In one of my companies, NewsButler, we are working on a new and innovative digital platform for the presentation of news – a kind of Spotify for news. This is an innovation, and nothing more. But NewsButler has the potential to create disruption in the news industry, if we are good enough and lucky enough.
If it turns out that we are able to establish a new digital business model in the news industry, one that changes the existing hierarchies and paves the way for new players, then – and only then – can we say that we’ve disrupted the news industry (and I sincerely hope that we will be able to say that some day!).
But until we see the results, it is “just” an innovation. It is also worth mentioning that even if NewsButler doesn’t cause disruption, it doesn’t mean that it was a failure, or even a bad idea. If we construct a profitable and respectable media firm using our innovation and technology, that’s a victory too. Everything new doesn’t need to result in disruption to be regarded a success.
Technology can in and of itself be disruptive. In other words, it doesn’t necessarily need to be tied to a specific solution. Blockchain, as an example, will probably disrupt a range of sectors (in addition to the finance sector).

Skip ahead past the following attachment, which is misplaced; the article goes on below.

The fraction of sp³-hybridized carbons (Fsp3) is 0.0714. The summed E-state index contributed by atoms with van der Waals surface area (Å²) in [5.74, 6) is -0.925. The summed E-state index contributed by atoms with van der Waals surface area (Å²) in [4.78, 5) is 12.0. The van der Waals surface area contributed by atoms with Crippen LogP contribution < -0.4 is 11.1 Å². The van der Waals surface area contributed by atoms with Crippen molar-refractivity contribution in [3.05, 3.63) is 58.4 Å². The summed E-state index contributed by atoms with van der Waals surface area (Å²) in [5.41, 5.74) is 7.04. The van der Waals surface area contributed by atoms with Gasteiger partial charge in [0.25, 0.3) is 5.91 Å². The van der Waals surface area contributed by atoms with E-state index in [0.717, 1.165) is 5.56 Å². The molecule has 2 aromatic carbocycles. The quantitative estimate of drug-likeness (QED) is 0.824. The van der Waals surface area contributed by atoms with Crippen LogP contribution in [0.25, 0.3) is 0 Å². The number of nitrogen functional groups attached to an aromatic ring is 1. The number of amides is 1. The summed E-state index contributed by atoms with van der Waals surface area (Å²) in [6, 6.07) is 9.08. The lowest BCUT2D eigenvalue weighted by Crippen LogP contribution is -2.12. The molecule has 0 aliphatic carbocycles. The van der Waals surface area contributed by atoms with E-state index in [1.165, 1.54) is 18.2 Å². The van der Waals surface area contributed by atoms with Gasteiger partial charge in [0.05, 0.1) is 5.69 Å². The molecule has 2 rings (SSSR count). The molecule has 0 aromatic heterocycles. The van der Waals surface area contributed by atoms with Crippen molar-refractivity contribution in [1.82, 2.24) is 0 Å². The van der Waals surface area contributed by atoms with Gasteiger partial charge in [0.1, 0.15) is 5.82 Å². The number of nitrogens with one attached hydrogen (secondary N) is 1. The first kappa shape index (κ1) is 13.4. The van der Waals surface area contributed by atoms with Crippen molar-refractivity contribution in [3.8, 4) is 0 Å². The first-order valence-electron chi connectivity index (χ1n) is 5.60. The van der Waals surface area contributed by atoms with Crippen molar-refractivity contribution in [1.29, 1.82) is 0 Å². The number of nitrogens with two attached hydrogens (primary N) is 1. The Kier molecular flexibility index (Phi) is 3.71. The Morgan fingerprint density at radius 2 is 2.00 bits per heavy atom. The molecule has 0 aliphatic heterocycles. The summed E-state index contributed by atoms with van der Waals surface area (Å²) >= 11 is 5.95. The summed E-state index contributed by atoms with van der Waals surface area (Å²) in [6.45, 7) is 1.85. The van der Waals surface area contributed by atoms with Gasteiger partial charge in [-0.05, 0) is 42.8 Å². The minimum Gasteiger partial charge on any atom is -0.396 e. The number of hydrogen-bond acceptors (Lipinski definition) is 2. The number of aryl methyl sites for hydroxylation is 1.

DISRUPTION IN THE FINANCE SECTOR
An interesting example of disruption in the finance sector that essentially has nothing to do with technology is the innovation of low-cost index funds. It has revolutionized parts of the investment market – to the benefit of regular people saving up.
The famous podcast, Freakonomics Radio, has both an entertaining and insightful episode on this subject, titled “The Stupidest Thing You Can Do With Your Money”.
THE RIGHT COMBO OF INNOVATION CAN LEAD TO DISRUPTION
In most cases, when companies want to create disruption, they focus on a specific innovation. However, it’s the combination of innovation within digitalization, technology and business model that most often leads to disruption. And even then, you still need to be really good, and have a little bit of luck on your side.
THE COMPOSITION OF INNOVATION TEAMS IS CRUCIAL FOR SUCCESS
For organizations to have a chance at successfully developing something really innovative, the teams that work on innovation projects must have the right composition and be suitably positioned to access the professional diversity of the business.